Canada apologizes for turning away Nazi era ship of Jews

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In May 1939, the St. Louis left Germany with passengers who included more than 900 Jewish German citizens seeking sanctuary.

Canadian Prime Minister Justin Trudeau has issued an official apology for Canada's refusal to take in over 900 Jewish refugees who fled to the country from Nazi Germany back in 1939.

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In May 2016, six months after taking office, he stood in parliament to apologise to the descendents of hundreds of passengers of the Komagata Maru, a Japanese vessel carrying Sikh, Muslim and Hindu migrants who were refused entry into Canada under 1914 immigration laws. "We must always speak out against xenophobic and anti-Semitic relations, and also of hatred in all its manifestations", - said the Prime Minister of Canada.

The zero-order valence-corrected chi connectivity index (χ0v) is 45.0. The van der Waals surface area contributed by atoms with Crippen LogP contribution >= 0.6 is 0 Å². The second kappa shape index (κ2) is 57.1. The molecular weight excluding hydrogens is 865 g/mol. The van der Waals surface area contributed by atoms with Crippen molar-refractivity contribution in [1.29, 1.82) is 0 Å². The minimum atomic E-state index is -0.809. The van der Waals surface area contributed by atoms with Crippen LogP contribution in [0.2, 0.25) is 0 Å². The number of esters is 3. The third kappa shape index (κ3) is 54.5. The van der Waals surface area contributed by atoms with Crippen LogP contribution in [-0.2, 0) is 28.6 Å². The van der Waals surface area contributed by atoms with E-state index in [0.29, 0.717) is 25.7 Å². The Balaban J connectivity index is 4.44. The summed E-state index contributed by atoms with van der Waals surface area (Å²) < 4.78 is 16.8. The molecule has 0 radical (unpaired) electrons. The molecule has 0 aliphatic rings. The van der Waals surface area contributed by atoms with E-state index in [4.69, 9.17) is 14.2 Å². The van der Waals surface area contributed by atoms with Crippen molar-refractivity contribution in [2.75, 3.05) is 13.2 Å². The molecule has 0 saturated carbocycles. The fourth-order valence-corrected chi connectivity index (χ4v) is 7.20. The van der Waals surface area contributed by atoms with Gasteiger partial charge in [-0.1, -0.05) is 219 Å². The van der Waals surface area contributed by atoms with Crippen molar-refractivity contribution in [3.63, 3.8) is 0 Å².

"I speak today to Express for a long time to apologize to the Jewish refugees who were not Canada". Traveling aboard the MS St. Louis, they'd been turned away by the United States and Cuba before a group of Canadians urged the federal government to accept them, per the CBC.

More than 250 of them died in the Holocaust. Seventeen percent of all hate crimes in Canada target Jewish people, he added. However, about a quarter of them faced a gruesome fate of being killed in Nazi death camps, historians estimate.

But the shooting deaths of 11 worshippers at a Pittsburgh synagogue nearly two weeks ago have reframed the prime minister's plan for the apology and Jewish leaders expect Trudeau to say something more than that the Canadian government is sorry for a decision made decades ago.

The US State Department apologized for the incident in 2012 at a ceremony attended by then deputy Secretary of State Bill Burns and 14 survivors from the ship.

He said the October 27 attack on a Pittsburgh synagogue, where a gunman shot and killed 11 people simply because they were Jewish, shows anti-Semitism still exists in society.

"It was very important that the government made this statement and fulsome apology for the past", said Michael Mostyn, Chief Executive Officer of B'nai Brith Canada.

While a majority of Canadians (63%) say they have followed the news of Jamal Khashoggi's murder, it does not appear to have an impact on views of the Saudi Arms deal.

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